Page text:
Recent allegations about a newly independent India under Pandit Jawaharlal Nehru snooping on the kin of Netaji Subhas Chandra Bose is what conspiracy theorists and spin doctors needed to push their agenda — that Netaji was a greater patriot than Pandit Nehru. The “see-I-told-you” band of people, some of them public intellectuals, have kept the media and political circles abuzz with all sorts of activity ever since.
Every day, someone or the other claims to know what really happened to Bose and blames Pandit Nehru and the Congress for it. Any narrative or opinion that runs contrary to this new perception is immediately denounced as a work of traitors. However, Bose’s admirers conveniently ignore his Faustian treaty with Nazi Germany and the Empire of Japan.
Netaji Bose, by his own admission in his book, “Indian Struggle” (published in 1935 in London), believed India needed a political system that was a mix of fascism and communism — something that he called samyavad. Netaji made a special trip to Rome in 1935 to present a copy of his book to Italian dictator Benito Mussolini, whom he greatly admired and whose ideals he would follow for the rest of his life. Bose’s reactionary views naturally brought him into conflict with the pacifist leaders of Congress, most notably Mahatma Gandhi and Pandit Nehru. But the friction didn’t happen in 1935, it happened much earlier.
Bose had organized the annual session of the Indian National Congress in 1928 in Calcutta. There, he organized a guard of honour in full military style—over 2,000 volunteers were drilled in military fashion and organized into battalions; half of them wore military uniforms with “officers” wearing metal epaulettes. For himself, Bose got a senior British military officer’s dress tailored by Calcutta-based British firm, Harman’s, complemented by an aiguillette and a field marshal’s baton; he also assumed the title of general officer commanding, much to the chagrin of Gandhi, who described the whole thing as ‘Bertram Mills circus’. But Bose’s love for militarism continued just like his love for a good show.
In 1938, at the 51st session of the Congress at Haripura, Bose was the president. He organized for himself a grand ceremony that was no less than a victory march of a triumphant ancient Indian king returning from digvijaya. He supposedly entered the venue in a chariot drawn by 51 bullocks, accompanied by 51 girls in saffron saris, after a two-hour procession through 51 gates that also had 51 brass bands playing. He would do similar shows in Southeast Asia when he came to the helm of Indian National Army and Indian Independence League.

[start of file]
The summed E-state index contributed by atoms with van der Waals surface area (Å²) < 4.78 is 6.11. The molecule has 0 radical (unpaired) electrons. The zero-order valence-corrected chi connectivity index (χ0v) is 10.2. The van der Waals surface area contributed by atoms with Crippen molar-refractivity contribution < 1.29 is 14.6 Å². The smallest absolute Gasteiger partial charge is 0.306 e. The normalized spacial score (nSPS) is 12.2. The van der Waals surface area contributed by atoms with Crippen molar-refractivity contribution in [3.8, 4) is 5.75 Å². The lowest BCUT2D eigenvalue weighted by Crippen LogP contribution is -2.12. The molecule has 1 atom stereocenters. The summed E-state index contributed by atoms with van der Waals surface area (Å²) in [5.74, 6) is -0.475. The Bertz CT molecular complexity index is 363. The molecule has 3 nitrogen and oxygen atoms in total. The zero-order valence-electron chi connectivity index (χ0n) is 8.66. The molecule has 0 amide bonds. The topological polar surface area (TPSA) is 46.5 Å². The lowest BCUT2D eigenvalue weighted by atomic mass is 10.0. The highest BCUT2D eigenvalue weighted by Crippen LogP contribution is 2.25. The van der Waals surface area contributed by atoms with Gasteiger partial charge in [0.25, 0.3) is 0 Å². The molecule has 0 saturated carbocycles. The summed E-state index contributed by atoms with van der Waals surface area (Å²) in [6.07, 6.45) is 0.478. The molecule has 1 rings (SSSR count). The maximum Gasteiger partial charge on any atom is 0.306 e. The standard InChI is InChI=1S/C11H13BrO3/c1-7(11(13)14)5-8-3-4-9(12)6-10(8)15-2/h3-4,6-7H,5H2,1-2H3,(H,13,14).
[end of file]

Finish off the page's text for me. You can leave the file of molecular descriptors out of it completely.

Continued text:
In October 1943, Bose announced the formation of the Provisional Government of Free India (Arzi Hukumat-i-Azad Hind). He arbitrarily assumed the titles of head of state, prime minister, and minister for war and foreign affairs — the first he intended to keep when India was liberated. He demanded total submission and fealty from Indians everywhere; anybody who opposed him, his army or government could be executed (some accounts suggest many were indeed tortured or executed on orders of Bose or with his knowledge).
The INA’s proclamation put this into writing: “If any person fails to understand the intentions of the Provisional Government of Azad Hind and the Indian National Army, or of our Ally, the Nippon Army, and dares to commit such acts as are itemized hereunder which would hamper the sacred task of emancipating India, he shall be executed or severely punished in accordance with the Criminal Law of the Provisional Government of Azad Hind and the Indian National Army or with the Martial Law of the Nippon Army.”
In a speech the same year in Singapore, Bose spoke about India needing a ruthless dictator for 20 years after liberation. Then Singapore daily, Sunday Express (now defunct), printed his speech where he said, “So long as there is a third party, ie the British, these dissensions will not end. These will go on growing. They will disappear only when an iron dictator rules over India for 20 years. For a few years at least, after the end of British rule in India, there must be a dictatorship…No other constitution can flourish in this country and it is so to India’s good that she shall be ruled by a dictator, to begin with …”
By this time, Netaji seems to have liked Nazism more than Fascism. In a speech to students of Tokyo University in 1944, Netaji said India needs to have a philosophy that “should be a synthesis between national socialism (Nazism) and communism”. Around this time, of course, any form of cordiality that existed between Bose and Pandit Nehru had evaporated.
While Bose fancied himself as a world leader like Hitler and Mussolini, Pandit Nehru despised both individuals and their ideologies. He expressed his “intense dislike” for Fascism and said there can be no middle path between fascism and communism, the former being a “crude and brutal effort of the capitalist order”.
Nevertheless, after Bose ‘died’ in that mysterious air crash in August 1945, Pandit Nehru paid a tribute to his former colleague, “In the struggle for the cause of India’s independence he has given his life and has escaped all those troubles which brave soldiers like him have to face in the end. He was not only brave but had deep love for freedom. He believed, rightly or wrongly, that whatever he did was for the independence of India … Although I personally did not agree with him in many respects, and he left us and formed the Forward Bloc, nobody can doubt his sincerity. He struggled throughout his life for the independence of India, in his own way.